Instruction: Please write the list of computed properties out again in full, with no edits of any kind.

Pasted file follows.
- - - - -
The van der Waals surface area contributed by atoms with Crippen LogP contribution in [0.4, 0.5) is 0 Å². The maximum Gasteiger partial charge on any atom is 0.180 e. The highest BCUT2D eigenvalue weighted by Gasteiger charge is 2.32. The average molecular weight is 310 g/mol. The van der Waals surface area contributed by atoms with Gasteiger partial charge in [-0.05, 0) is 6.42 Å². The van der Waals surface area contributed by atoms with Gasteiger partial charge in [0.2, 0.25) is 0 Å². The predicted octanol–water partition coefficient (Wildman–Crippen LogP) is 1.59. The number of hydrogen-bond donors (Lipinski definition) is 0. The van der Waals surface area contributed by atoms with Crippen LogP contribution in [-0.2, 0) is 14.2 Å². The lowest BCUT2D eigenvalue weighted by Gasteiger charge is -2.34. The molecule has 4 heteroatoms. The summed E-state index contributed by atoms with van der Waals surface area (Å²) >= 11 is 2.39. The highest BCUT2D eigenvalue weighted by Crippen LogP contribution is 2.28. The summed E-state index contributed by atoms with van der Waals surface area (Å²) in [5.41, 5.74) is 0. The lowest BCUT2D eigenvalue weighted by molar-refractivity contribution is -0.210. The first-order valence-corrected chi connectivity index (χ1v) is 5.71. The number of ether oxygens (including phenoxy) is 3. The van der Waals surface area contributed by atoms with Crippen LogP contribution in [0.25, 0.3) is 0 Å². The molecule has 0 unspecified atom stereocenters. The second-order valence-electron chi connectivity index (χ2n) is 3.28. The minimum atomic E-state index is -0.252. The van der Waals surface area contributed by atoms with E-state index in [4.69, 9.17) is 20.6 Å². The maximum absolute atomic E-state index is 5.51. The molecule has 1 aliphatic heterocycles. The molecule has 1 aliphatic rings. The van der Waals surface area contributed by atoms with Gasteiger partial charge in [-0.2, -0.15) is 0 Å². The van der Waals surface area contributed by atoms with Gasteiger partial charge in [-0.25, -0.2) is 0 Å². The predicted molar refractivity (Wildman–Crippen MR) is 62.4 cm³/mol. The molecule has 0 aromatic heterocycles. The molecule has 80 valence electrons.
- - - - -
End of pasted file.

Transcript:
The van der Waals surface area contributed by atoms with Crippen LogP contribution in [0.4, 0.5) is 0 Å². The maximum Gasteiger partial charge on any atom is 0.180 e. The highest BCUT2D eigenvalue weighted by Gasteiger charge is 2.32. The average molecular weight is 310 g/mol. The van der Waals surface area contributed by atoms with Gasteiger partial charge in [-0.05, 0) is 6.42 Å². The van der Waals surface area contributed by atoms with Gasteiger partial charge in [0.2, 0.25) is 0 Å². The predicted octanol–water partition coefficient (Wildman–Crippen LogP) is 1.59. The number of hydrogen-bond donors (Lipinski definition) is 0. The van der Waals surface area contributed by atoms with Crippen LogP contribution in [-0.2, 0) is 14.2 Å². The lowest BCUT2D eigenvalue weighted by Gasteiger charge is -2.34. The molecule has 4 heteroatoms. The summed E-state index contributed by atoms with van der Waals surface area (Å²) >= 11 is 2.39. The highest BCUT2D eigenvalue weighted by Crippen LogP contribution is 2.28. The summed E-state index contributed by atoms with van der Waals surface area (Å²) in [5.41, 5.74) is 0. The lowest BCUT2D eigenvalue weighted by molar-refractivity contribution is -0.210. The first-order valence-corrected chi connectivity index (χ1v) is 5.71. The number of ether oxygens (including phenoxy) is 3. The van der Waals surface area contributed by atoms with Crippen LogP contribution in [0.25, 0.3) is 0 Å². The molecule has 0 unspecified atom stereocenters. The second-order valence-electron chi connectivity index (χ2n) is 3.28. The minimum atomic E-state index is -0.252. The van der Waals surface area contributed by atoms with E-state index in [4.69, 9.17) is 20.6 Å². The maximum absolute atomic E-state index is 5.51. The molecule has 1 aliphatic heterocycles. The molecule has 1 aliphatic rings. The van der Waals surface area contributed by atoms with Gasteiger partial charge in [-0.2, -0.15) is 0 Å². The van der Waals surface area contributed by atoms with Gasteiger partial charge in [-0.25, -0.2) is 0 Å². The predicted molar refractivity (Wildman–Crippen MR) is 62.4 cm³/mol. The molecule has 0 aromatic heterocycles. The molecule has 80 valence electrons.